Founder Acharya His Divine Grace
A.C. Bhaktivedanta Swami Prabhupada

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Mayapur Executive Board Votes Unanimously to Relocate Temple’s Two Elephants
By ISKCON News   |  Apr 12, 2024

April 12, 2024 – On April 10, during a meeting of the Mayapur Executive Board, or MEB, it was decided that for the safety of the devotees, staff, and pilgrims to Mayapur, the two elephants Vishnupriya and Laxmipriya will be permanently shifted out of Mayapur.

“The MEB was unanimous in its decision that the safety of the devotees, staff members, and visitors to Mayapur must come first,” said Tapan Misra prabhu, one of the five Co-Directors of Mayapur. “While we are all sad to see these two beloved animals relocated, MEB members felt there was no option in the matter.”

The MEB made their decision in response to the tragic accident that occurred on Saturday, April 6 at the elephant sanctuary. At that time, Samudra Rabha, one of the three mahouts taking care of the elephants was killed by Vishnupriya, who first hit Samudra with her head and then pushed him, crushing him against a wall. A second mahout, Ajay Rabha, was seriously injured when he tried to help Samudra. Ajay is now in a Kolkata hospital for surgery on his severely damaged knee.

“The MEB was shocked and saddened by the death of Samudra Rabha,” said Tapan Misra. “We pray to Lord Nrsimhadeva to protect his soul, and our hearts go out to his wife and children.”

The decision to send the elephants away is supported by the Mayapur Deity Ministry, the department of Mayapur that oversees the engagement and care of the elephants.

“After the death of Samudra, we made the decision to close the campus of the Gurukula boys school and the two roads closest to the elephants, until its safe for all the devotees,” said Subhekshana dasa, the second Co-Director who is currently in Mayapur. “Today the MEB decided that the only way to assure that safety is to relocate the elephants,” he said.

The weekly elephant parades have become a beloved part of the Mayapur experience and culture over the past many years. MEB members acknowledged it will be hard for the community and our visitors to not have elephants in the Saturday evening Deity parade.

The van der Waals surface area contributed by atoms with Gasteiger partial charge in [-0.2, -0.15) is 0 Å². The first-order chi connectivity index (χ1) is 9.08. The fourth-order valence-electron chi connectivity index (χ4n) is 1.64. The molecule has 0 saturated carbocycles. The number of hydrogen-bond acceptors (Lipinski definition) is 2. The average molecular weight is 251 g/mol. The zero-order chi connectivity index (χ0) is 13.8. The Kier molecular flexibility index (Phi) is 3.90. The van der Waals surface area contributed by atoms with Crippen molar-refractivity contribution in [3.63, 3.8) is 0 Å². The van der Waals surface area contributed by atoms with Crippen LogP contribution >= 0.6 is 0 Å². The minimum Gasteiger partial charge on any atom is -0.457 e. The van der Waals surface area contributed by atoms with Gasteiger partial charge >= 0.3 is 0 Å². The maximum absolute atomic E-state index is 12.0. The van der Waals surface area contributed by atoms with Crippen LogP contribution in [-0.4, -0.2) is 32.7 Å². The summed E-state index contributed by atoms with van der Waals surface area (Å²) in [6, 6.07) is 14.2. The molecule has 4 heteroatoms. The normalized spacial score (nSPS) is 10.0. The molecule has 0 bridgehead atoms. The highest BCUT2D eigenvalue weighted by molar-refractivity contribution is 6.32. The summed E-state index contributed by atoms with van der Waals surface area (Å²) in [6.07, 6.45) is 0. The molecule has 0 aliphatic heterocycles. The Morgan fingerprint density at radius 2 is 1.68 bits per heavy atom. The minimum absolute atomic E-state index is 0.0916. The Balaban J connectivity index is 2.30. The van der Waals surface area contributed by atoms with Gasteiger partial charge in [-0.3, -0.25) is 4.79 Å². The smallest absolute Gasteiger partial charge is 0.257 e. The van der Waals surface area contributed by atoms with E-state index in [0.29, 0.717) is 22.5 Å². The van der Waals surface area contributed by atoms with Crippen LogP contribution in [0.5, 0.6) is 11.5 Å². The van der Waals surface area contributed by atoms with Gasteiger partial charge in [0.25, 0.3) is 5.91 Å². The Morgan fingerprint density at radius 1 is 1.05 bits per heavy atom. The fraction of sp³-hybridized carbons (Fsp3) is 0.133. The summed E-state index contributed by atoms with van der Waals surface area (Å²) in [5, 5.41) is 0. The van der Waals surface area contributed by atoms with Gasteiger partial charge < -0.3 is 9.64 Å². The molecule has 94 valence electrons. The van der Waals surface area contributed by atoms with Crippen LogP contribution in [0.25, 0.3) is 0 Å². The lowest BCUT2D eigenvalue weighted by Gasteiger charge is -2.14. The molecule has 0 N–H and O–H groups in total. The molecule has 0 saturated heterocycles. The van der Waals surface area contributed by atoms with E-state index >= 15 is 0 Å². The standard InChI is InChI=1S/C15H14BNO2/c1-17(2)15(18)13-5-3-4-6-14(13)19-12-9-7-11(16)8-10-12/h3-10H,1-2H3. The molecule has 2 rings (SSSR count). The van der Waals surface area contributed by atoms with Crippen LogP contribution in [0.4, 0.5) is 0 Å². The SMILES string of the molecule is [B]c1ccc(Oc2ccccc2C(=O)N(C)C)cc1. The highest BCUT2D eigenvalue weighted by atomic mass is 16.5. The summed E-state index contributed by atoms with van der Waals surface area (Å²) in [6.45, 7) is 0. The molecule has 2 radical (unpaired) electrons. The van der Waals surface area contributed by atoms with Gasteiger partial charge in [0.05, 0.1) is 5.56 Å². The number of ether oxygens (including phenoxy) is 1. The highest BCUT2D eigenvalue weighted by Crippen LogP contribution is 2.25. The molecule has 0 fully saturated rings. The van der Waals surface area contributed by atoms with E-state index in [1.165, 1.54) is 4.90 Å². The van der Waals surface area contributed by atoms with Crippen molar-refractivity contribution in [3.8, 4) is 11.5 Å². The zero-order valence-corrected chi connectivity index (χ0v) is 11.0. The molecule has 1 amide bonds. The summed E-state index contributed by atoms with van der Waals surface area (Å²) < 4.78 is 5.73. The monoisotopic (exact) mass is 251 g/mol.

But, after this death, and considering that the crowds in Mayapur are becoming even larger—making walking with the elephants more dangerous—it is just too much of a risk to continue the parades and keeping elephants on campus.

Although Laxmipriya, the elder of the two elephants, was not involved in the attack, nor did she become aggressive towards the mahouts, the advice of elephant experts is to keep them together and not separate them. Instead of sending Vishnupriya away alone, since they spent many years together and have formed strong bonds of affection for each other, they will stay together.

Discussions are being held with three different sanctuaries to determine which is the best facility for the elephants. A decision should be finalized in the next few days, and the elephants will be transported to the best sanctuary possible after the necessary arrangements are completed.

“While we all love these two animals, the MEB decided they must be moved to another place for their well-being and the safety of Mayapur,” said Tapan Misra.

Mayapur Executive Board

Hrdaya Caitanya, Chairman